Speaking on the plans of the government to keep school children in touch with learning during the lockdown, the governor said the Minister of State for Education, briefed the NEC on the Education Sector COVID-19 Strategy and National Education Sector COVID-19 Response Plan in order to save time and help children learn while the schools remained shut countrywide.
He added: “Some actions taken so far to mitigate the learning loss among children by the Fed. Ministry of Education is as follows: 1. Nigeria developed an Education Sector COVID-19 Strategy and National Education Sector COVID-19 Response Plan in collaboration with parastatals, development partners, public health experts, and the Nigerian education group. The federal government also constituted a ministerial task force on COVID-19.
“33 out of 36 states and the FCT, including Kaduna, we were the first to roll out e-learning, digital learning platform with a combination of radio and television programme to ensure that our final year students do not lose the entire second and third terms.
“The primary objectives of the COVID-19 education response plan are to ensure that all children continue learning through access to the best remote learning programmes and appropriate for each context to meet the needs of each child, including the most vulnerable. Some may have access to the internet, but the poorest can get their lessons over the radio; some through television. So, the whole plethora of platforms was made available so that no one is left behind.
“Education system recovers from school closure and implements the same operations. We hope that the education systems enhance systemic capacity and preparedness response against the pandemic for children’s safety while being a resilience for future shocks. … by federal and state governments to ensure that we have a safe opening up of our educational system.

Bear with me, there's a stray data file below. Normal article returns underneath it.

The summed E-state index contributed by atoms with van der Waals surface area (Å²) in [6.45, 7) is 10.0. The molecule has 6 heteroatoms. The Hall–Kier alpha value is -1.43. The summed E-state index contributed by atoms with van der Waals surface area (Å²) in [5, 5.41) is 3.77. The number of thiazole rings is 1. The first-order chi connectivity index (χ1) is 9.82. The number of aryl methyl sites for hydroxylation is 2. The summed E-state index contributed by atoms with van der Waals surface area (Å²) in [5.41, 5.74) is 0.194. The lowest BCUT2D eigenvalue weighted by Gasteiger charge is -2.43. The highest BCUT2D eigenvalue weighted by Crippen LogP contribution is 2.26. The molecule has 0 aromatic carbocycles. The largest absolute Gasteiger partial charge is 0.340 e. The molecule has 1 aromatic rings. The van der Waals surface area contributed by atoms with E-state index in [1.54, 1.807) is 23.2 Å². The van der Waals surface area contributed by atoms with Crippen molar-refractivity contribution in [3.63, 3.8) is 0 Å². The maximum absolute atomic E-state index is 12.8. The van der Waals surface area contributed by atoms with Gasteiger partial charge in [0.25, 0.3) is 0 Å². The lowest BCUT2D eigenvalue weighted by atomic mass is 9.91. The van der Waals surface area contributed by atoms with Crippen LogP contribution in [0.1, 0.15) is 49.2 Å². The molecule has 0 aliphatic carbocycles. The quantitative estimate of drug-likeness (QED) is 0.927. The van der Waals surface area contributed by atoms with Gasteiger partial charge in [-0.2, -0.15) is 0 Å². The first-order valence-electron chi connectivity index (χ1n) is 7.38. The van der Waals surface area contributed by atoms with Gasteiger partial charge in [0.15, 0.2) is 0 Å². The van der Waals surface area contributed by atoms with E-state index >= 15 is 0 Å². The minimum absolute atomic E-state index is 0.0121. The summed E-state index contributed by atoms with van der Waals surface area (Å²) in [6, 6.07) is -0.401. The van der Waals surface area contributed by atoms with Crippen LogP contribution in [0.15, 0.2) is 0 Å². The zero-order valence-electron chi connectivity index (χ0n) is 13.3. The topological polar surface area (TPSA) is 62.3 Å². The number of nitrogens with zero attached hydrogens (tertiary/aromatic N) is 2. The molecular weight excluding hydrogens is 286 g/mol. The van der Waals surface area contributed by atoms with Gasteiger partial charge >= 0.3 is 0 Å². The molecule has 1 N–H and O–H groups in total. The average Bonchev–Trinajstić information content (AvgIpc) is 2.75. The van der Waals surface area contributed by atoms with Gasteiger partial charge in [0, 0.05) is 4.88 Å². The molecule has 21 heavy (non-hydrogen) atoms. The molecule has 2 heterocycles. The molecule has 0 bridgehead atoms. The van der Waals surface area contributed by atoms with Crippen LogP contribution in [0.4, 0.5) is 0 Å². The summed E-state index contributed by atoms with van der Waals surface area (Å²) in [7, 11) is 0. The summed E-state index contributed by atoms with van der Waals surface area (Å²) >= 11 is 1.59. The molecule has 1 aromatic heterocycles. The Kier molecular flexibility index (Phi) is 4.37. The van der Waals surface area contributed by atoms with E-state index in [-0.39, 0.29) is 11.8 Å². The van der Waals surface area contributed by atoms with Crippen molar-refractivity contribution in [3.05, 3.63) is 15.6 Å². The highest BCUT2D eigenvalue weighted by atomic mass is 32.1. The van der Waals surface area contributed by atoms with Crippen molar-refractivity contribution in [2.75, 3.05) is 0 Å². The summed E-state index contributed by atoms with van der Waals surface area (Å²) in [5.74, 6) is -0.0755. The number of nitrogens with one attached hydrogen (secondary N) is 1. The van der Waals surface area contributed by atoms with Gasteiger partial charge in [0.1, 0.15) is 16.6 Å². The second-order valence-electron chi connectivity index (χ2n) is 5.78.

“So, what are the expected activities from the federal and state governments? First, we need to build the capacity for master teachers and teachers for ongoing development and deployment of technology teaching. This is novel; we are not used to teaching using digital technology. So, we need to do a lot of training. Second, we need to provide technical assistance in the selection and delivery of online digital content and offline learning resources among others”, he said.
NEC also agreed that the federal and states’ governments should keep the need to continue strengthening the health sector while reopening the economy at the of their activities.
Speaking to correspondents on this the Director-General of the Nigeria Centre for Disease Control (NCDC), Dr Chikwe Ihekweazu, said the NEC reassessed the journey in the national response against the Novel Coronavirus (COVID-19) Pandemic and made a few notes on the journey so far.
According to him, the NEC agreed that health sector must remain at the heart of every state’s works, adding that it was agreed that the response against the COVID-19 would no longer be just a government’s show, but something that must be owned from the lowest levels of society and be done jointly.